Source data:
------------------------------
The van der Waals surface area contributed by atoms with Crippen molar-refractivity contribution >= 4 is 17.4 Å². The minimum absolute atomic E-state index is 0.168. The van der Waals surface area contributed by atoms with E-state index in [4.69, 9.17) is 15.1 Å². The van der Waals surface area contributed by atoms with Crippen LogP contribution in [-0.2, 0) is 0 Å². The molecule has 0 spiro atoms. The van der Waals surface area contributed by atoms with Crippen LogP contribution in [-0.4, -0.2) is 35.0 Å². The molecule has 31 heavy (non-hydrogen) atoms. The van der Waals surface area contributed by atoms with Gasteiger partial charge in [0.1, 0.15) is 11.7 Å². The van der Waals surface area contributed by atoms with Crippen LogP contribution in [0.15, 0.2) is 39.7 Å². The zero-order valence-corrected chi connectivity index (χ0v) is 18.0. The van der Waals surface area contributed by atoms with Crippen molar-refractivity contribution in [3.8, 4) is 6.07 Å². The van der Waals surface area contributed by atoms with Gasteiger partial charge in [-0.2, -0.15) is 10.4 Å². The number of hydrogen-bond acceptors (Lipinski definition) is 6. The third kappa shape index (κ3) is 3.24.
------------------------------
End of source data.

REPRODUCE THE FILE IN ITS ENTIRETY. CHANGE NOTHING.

The van der Waals surface area contributed by atoms with Crippen molar-refractivity contribution >= 4 is 17.4 Å². The minimum absolute atomic E-state index is 0.168. The van der Waals surface area contributed by atoms with E-state index in [4.69, 9.17) is 15.1 Å². The van der Waals surface area contributed by atoms with Crippen LogP contribution in [-0.2, 0) is 0 Å². The molecule has 0 spiro atoms. The van der Waals surface area contributed by atoms with Crippen LogP contribution in [-0.4, -0.2) is 35.0 Å². The molecule has 31 heavy (non-hydrogen) atoms. The van der Waals surface area contributed by atoms with Gasteiger partial charge in [0.1, 0.15) is 11.7 Å². The van der Waals surface area contributed by atoms with Crippen LogP contribution in [0.15, 0.2) is 39.7 Å². The zero-order valence-corrected chi connectivity index (χ0v) is 18.0. The van der Waals surface area contributed by atoms with Crippen molar-refractivity contribution in [3.8, 4) is 6.07 Å². The van der Waals surface area contributed by atoms with Gasteiger partial charge in [-0.2, -0.15) is 10.4 Å². The number of hydrogen-bond acceptors (Lipinski definition) is 6. The third kappa shape index (κ3) is 3.24.